Albemarle County Public Schools finished its last school year with $800,000 more than it spent, a Thursday preliminary financial report on fiscal year 2015-16 showed.

As with all local government operations that seek to avoid an annual financial deficit, the school division expects to have some surplus funds each year. The handling of the balance has been the subject of changing policies in recent years between the School Board and Board of Supervisors.

The division’s FY2016-17 available fund balance is just over $1.1 million — or 0.69 percent of the current budget — less than half of the 2 percent threshold set by the Board of Supervisors, the report showed.

“We have an available fund balance for use of just over $1.1 million, almost $1.2 million,” said Jackson Zimmerman, county schools executive director of fiscal services. “When we examine last year’s performance, we see that we had a very positive year. We had revenues exceed expenditures by about $800,000.”

A report presented by Zimmerman showed the division spent $1.9 million of a $3.9 million fund balance between June 30, 2015, and June 30, 2016.

The year’s excess revenue would be sent to fund balance coffers, bringing the rough total in the balance to $2.8 million. The division plans to spend $1.6 million of the balance in FY16-17.

Zimmerman said the division is still planning to cover the state’s nearly $400,000 share of 2-percent staff raises. State support for the raises waned over the summer as revenue growth for the fiscal year that ended June 30 fell behind projections.

Gov. Terry McAuliffe announced Thursday that September revenue collections were 2.4 percent behind the figure from last year.

“It does not appear that we will see any cuts beyond what we would have gotten for the raises,” Zimmerman said. “But we should see that go away.”

The remainder of the raises will likely be covered by a $500,000 contingency fund the board set aside in December, Zimmerman said.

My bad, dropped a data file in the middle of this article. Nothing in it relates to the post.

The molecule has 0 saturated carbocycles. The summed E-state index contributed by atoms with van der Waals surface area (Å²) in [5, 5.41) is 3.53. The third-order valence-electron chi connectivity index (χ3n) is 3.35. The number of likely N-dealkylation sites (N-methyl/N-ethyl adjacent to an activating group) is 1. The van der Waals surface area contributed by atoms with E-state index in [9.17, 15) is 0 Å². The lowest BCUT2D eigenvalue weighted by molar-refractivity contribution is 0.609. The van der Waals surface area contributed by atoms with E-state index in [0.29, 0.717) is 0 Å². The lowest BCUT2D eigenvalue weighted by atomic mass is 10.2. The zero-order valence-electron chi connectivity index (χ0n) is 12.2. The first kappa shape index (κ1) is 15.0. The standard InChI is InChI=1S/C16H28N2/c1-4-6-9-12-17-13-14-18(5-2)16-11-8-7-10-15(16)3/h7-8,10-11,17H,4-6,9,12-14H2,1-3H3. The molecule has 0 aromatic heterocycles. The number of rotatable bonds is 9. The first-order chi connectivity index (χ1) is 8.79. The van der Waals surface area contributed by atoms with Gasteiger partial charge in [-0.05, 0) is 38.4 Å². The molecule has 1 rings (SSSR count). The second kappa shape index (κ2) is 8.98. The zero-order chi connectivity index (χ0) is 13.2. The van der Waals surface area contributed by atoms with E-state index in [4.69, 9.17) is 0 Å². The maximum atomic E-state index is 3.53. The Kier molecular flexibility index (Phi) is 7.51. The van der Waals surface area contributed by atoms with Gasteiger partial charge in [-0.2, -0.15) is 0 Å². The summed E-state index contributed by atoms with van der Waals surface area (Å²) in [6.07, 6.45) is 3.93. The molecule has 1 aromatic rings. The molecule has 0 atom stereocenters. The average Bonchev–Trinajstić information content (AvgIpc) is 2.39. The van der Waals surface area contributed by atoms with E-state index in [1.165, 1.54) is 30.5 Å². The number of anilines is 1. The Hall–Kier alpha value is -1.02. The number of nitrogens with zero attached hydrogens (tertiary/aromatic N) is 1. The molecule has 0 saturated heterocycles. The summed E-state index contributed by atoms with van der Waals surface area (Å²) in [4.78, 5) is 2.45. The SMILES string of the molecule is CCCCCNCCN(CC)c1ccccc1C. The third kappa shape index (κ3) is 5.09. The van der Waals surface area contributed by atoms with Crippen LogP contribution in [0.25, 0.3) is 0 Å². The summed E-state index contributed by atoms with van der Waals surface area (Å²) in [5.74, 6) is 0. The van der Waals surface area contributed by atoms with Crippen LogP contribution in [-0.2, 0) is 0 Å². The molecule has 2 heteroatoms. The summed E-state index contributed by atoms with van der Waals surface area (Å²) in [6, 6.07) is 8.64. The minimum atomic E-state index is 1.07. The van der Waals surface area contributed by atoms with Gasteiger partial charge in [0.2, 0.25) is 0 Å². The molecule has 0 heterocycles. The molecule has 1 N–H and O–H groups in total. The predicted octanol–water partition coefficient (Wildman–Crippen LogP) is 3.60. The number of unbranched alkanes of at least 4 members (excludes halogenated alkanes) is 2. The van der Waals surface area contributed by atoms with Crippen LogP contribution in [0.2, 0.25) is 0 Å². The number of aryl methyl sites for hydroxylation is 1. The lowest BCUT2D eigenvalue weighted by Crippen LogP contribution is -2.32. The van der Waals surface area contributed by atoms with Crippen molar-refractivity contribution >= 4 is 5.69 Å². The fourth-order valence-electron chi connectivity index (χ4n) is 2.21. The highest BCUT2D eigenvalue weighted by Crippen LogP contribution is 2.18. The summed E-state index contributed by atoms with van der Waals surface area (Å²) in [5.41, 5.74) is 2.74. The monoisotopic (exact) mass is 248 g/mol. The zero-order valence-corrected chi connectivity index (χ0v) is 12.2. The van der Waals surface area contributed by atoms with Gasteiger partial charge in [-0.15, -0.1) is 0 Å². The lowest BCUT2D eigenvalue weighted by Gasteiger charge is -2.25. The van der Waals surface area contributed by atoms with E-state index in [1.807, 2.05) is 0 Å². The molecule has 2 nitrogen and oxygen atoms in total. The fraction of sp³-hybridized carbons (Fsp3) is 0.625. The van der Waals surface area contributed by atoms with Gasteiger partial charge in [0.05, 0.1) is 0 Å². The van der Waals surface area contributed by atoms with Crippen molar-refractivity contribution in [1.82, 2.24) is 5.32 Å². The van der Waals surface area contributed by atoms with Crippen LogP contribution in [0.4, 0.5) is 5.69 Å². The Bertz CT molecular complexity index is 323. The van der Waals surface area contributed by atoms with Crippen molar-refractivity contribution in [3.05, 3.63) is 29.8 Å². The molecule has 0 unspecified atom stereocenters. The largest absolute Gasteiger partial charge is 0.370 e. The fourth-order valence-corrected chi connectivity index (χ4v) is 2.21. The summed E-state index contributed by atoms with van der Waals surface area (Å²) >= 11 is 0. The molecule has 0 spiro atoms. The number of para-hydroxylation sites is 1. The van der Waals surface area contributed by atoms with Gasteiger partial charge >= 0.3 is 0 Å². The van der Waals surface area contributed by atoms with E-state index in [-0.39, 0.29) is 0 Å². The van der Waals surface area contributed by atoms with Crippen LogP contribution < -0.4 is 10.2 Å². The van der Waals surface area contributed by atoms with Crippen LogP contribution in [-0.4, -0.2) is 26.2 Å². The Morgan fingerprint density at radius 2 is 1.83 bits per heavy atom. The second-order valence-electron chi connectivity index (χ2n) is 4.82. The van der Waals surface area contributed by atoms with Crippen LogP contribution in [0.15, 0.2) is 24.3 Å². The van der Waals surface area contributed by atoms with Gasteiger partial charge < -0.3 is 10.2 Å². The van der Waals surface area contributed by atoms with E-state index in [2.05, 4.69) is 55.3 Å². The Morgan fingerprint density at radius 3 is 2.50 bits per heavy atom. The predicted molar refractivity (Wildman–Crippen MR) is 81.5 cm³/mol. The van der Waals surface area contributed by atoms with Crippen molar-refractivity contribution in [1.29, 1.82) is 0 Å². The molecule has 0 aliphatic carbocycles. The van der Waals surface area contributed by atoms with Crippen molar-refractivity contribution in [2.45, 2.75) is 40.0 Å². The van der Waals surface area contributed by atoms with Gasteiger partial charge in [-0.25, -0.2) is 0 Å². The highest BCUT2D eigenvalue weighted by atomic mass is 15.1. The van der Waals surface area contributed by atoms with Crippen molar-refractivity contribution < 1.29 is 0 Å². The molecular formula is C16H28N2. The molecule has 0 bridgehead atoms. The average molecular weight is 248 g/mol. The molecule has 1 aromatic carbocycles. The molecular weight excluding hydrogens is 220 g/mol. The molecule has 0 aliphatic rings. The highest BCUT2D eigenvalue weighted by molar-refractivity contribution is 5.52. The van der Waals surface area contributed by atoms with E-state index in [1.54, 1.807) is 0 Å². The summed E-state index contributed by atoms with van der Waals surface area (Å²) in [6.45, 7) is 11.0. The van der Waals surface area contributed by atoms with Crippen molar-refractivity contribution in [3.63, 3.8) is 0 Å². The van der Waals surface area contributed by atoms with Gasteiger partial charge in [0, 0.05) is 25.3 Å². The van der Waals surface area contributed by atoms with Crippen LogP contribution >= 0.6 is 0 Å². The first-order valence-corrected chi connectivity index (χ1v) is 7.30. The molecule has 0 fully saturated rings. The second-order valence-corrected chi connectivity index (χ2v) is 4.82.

“I think it was very prudent that you set aside that revenue offset last December,” said division Chief Operating Officer Dean Tistadt. “I think we should think about augmenting that again in the future.”

Division staff also presented a draft 2017-18 high school program of studies that added eight classes and eliminated another nine.

Additions included a capstone internship program in the Science, Technology, Engineering and Math course study at Albemarle High School, a social media content course at Monticello High School and a women’s studies course at Monticello High School.

Eight of the classes that were removed had low enrollment for at least two years, while another was an obsolete special education course, a report showed.

Wider changes are expected to the program of study over the next two years as the Virginia Department of Education prepares updated requirements for high school graduates.

“The program of studies did not undergo any major changes this year, and that is because of the work that is going on on the profile of the high school graduate,” said Patrick McLaughlin, county schools strategic planning officer. “We can expect some fairly major changes to the program of study as that class of 2022 begins to enter high school.”

Board member Steve Koleszar said he would like to see internship opportunities reflected in future high school programs of study.

“The program of studies is probably the first place that parents and students go to when they think about their high school careers,” he said. “Internships should be front-and-center to that.”